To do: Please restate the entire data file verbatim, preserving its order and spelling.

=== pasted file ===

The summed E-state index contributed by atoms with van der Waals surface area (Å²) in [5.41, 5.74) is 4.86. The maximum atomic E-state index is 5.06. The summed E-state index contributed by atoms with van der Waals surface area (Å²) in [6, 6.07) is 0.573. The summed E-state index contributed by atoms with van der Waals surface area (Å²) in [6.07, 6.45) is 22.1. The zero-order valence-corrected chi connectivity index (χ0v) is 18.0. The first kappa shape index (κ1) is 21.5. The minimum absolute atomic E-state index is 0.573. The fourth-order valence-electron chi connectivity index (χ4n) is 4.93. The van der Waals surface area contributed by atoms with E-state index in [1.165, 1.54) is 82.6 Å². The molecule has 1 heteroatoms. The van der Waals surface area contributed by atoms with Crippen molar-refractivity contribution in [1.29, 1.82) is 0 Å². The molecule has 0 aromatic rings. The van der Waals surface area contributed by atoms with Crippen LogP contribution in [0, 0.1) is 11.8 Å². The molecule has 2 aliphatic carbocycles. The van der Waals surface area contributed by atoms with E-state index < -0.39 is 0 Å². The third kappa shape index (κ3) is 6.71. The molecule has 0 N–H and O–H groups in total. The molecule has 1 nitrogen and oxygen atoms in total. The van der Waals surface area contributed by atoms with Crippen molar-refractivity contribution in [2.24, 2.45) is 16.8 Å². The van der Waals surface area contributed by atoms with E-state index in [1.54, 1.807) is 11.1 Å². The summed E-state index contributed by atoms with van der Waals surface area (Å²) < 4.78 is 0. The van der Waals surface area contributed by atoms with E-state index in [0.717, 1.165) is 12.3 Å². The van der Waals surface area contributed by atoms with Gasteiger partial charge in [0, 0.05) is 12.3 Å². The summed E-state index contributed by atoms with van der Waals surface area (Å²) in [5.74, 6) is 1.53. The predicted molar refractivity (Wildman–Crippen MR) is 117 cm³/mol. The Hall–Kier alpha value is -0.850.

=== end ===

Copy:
The summed E-state index contributed by atoms with van der Waals surface area (Å²) in [5.41, 5.74) is 4.86. The maximum atomic E-state index is 5.06. The summed E-state index contributed by atoms with van der Waals surface area (Å²) in [6, 6.07) is 0.573. The summed E-state index contributed by atoms with van der Waals surface area (Å²) in [6.07, 6.45) is 22.1. The zero-order valence-corrected chi connectivity index (χ0v) is 18.0. The first kappa shape index (κ1) is 21.5. The minimum absolute atomic E-state index is 0.573. The fourth-order valence-electron chi connectivity index (χ4n) is 4.93. The van der Waals surface area contributed by atoms with E-state index in [1.165, 1.54) is 82.6 Å². The molecule has 1 heteroatoms. The van der Waals surface area contributed by atoms with Crippen molar-refractivity contribution in [1.29, 1.82) is 0 Å². The molecule has 0 aromatic rings. The van der Waals surface area contributed by atoms with Crippen LogP contribution in [0, 0.1) is 11.8 Å². The molecule has 2 aliphatic carbocycles. The van der Waals surface area contributed by atoms with E-state index < -0.39 is 0 Å². The third kappa shape index (κ3) is 6.71. The molecule has 0 N–H and O–H groups in total. The molecule has 1 nitrogen and oxygen atoms in total. The van der Waals surface area contributed by atoms with Crippen molar-refractivity contribution in [2.24, 2.45) is 16.8 Å². The van der Waals surface area contributed by atoms with E-state index in [1.54, 1.807) is 11.1 Å². The summed E-state index contributed by atoms with van der Waals surface area (Å²) < 4.78 is 0. The van der Waals surface area contributed by atoms with E-state index in [0.717, 1.165) is 12.3 Å². The van der Waals surface area contributed by atoms with Gasteiger partial charge in [0, 0.05) is 12.3 Å². The summed E-state index contributed by atoms with van der Waals surface area (Å²) in [5.74, 6) is 1.53. The predicted molar refractivity (Wildman–Crippen MR) is 117 cm³/mol. The Hall–Kier alpha value is -0.850.